13. ArkansasCyndi January 27, 2009 at 12:55 PM #

    I LOVED that movie! and yes, I can look back and actually see places in my life where I could have gone left when I went right. Rather than sliding doors, I always think about Robert Frost’s poem and see myself standing at a Y in the road. “this way” causes this to happen and “that way” brings me a different route. But what I don’t know if if the two arms of the “Y” are actually a circle drive and maybe I would have ended up at the same place regardless of direction.

    But it’s interesting to think about.

  14. sraikh January 27, 2009 at 4:38 PM #

    http://asaaan.wordpress.com/2005/08/17/sliding-doors/

    I wrote this post back in 2005. I would done things a bit differently I guess. I am happy now.But yet…..

  15. Karin January 27, 2009 at 6:32 PM #

    Like Kristen said, I think it’s only human to occasionally wonder what would happen if you make one choice over another. I know that I’ve wondered about it a number of times. But, even though I do wonder, I don’t regret any of the choices I’ve made so far.

    I haven’t seen this movie, but the description of it reminds me of one I watched in my LIterary Theory course last spring, where it’s basically the same story multiple times with one or two small changes each time. I can’t remember the title of the movie right now, which is driving me crazy, but I plan to look it up when I get home since I still have the syllabus.

  16. DBee February 14, 2009 at 9:52 AM #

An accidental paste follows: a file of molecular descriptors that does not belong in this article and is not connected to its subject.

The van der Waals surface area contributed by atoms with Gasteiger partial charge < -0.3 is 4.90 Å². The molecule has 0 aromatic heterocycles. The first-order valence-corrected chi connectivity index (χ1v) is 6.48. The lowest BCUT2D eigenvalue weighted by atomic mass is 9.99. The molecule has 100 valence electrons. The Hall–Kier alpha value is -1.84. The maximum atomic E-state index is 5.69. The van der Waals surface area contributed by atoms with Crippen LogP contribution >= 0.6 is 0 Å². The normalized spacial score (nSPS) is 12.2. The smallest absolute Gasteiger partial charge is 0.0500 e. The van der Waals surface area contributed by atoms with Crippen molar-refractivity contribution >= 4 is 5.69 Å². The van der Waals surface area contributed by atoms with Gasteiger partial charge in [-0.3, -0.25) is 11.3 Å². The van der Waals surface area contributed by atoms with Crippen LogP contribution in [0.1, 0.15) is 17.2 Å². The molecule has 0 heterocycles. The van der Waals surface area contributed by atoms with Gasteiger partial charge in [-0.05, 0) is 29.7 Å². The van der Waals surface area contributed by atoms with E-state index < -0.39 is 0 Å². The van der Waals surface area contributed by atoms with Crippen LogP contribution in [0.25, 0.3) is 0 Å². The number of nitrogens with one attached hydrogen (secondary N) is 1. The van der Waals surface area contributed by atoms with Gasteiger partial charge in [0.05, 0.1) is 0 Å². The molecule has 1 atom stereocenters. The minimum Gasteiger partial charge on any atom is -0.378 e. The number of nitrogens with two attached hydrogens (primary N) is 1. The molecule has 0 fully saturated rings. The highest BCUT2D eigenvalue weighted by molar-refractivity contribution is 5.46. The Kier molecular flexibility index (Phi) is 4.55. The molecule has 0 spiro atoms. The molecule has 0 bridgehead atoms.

Great topic and movie analogy. I’m curious if there’s a name for this phenomena, maybe in the realm of quantum physics, etc. I agree with Annie’s comment: the “real” outcome was less important–it’s your fate whatever way it ends up. Not to take this to the dark side… but unfortunately, it might also help explain why there is such a public/collective fascination for famous deaths with questionable circumstances, ie, accident/suicide v. murder, etc. (too many to name)–either outcome, staged for both possibilities, would have happened at some point. The public clamors for concrete definitive answers that cannot ever be attained short of having a fully-equipped CSI team on stand-by at the time of these unfortunate events. On the positive and more pertinent side, to me it’s comforting to believe that whatever road I choose will bring me to the right destination, ie, my fate. One thing I’ve learned, to seize opportunities when they come–they are fleeting. The movie played well on many levels; deep and light. Either way, a life can change in a second.

  17. Angie February 14, 2009 at 10:08 AM #

    On the positive and more pertinent side, to me it’s comforting to believe that whatever road I choose will bring me to the right destination, ie, my fate.

    But on the other hand, if we believe that every road we choose takes us to a pre-ordained destination (fate) then there’s no such thing as free will because no matter what choice you make, the outcome will be the same, even if it’s not the outcome we wanted. That seems less comforting.

  18. DBee February 14, 2009 at 1:18 PM #

    OK… let me help out and clarify further. In my statement that “…whatever road I choose will bring me to the right destination, ie, my fate…” that conscious choices–“free will”–are made along the way and wherever that is…is fate because that’s what the result of my choices was. And I would be content with that. There is nothing “preordained” about it, nor that only the “same” result could happen, only the right “destination” as a result of choices. Sometimes we don’t always get the result we wanted, but get the one we earned thru those choices. I define fate or destiny as a result of free-will choices, not a mystical preplanned event, as I infer from your response. That would be limiting. Anyway, hope that helps.

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Angela James